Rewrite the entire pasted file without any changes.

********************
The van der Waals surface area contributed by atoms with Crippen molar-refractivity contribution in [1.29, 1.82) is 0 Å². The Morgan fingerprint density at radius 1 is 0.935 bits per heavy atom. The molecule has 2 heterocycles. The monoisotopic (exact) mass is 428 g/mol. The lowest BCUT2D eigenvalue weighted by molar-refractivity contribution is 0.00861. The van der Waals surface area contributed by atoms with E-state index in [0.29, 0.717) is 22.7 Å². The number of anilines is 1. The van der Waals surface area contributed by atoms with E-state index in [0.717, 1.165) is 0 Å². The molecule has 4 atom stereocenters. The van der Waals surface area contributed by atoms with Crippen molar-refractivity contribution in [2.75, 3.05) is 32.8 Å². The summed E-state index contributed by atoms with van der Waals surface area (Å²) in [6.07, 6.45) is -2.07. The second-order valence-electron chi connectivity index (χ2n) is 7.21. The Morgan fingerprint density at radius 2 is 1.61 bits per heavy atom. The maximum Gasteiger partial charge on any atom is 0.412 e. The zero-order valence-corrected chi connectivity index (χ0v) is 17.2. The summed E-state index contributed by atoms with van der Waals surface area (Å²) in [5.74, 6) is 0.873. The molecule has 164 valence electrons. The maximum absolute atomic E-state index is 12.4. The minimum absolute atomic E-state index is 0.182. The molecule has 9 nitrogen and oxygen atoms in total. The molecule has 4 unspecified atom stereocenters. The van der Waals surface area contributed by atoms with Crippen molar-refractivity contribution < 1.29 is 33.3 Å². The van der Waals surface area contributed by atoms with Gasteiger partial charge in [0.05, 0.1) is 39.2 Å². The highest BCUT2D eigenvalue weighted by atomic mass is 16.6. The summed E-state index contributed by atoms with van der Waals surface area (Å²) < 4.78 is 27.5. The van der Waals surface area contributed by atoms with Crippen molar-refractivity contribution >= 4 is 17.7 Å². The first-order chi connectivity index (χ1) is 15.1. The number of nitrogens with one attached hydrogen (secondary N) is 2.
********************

The van der Waals surface area contributed by atoms with Crippen molar-refractivity contribution in [1.29, 1.82) is 0 Å². The Morgan fingerprint density at radius 1 is 0.935 bits per heavy atom. The molecule has 2 heterocycles. The monoisotopic (exact) mass is 428 g/mol. The lowest BCUT2D eigenvalue weighted by molar-refractivity contribution is 0.00861. The van der Waals surface area contributed by atoms with E-state index in [0.29, 0.717) is 22.7 Å². The number of anilines is 1. The van der Waals surface area contributed by atoms with E-state index in [0.717, 1.165) is 0 Å². The molecule has 4 atom stereocenters. The van der Waals surface area contributed by atoms with Crippen molar-refractivity contribution in [2.75, 3.05) is 32.8 Å². The summed E-state index contributed by atoms with van der Waals surface area (Å²) in [6.07, 6.45) is -2.07. The second-order valence-electron chi connectivity index (χ2n) is 7.21. The Morgan fingerprint density at radius 2 is 1.61 bits per heavy atom. The maximum Gasteiger partial charge on any atom is 0.412 e. The zero-order valence-corrected chi connectivity index (χ0v) is 17.2. The summed E-state index contributed by atoms with van der Waals surface area (Å²) in [5.74, 6) is 0.873. The molecule has 164 valence electrons. The maximum absolute atomic E-state index is 12.4. The minimum absolute atomic E-state index is 0.182. The molecule has 9 nitrogen and oxygen atoms in total. The molecule has 4 unspecified atom stereocenters. The van der Waals surface area contributed by atoms with Crippen molar-refractivity contribution < 1.29 is 33.3 Å². The van der Waals surface area contributed by atoms with Gasteiger partial charge in [0.05, 0.1) is 39.2 Å². The highest BCUT2D eigenvalue weighted by atomic mass is 16.6. The summed E-state index contributed by atoms with van der Waals surface area (Å²) < 4.78 is 27.5. The van der Waals surface area contributed by atoms with Crippen molar-refractivity contribution >= 4 is 17.7 Å². The first-order chi connectivity index (χ1) is 15.1. The number of nitrogens with one attached hydrogen (secondary N) is 2.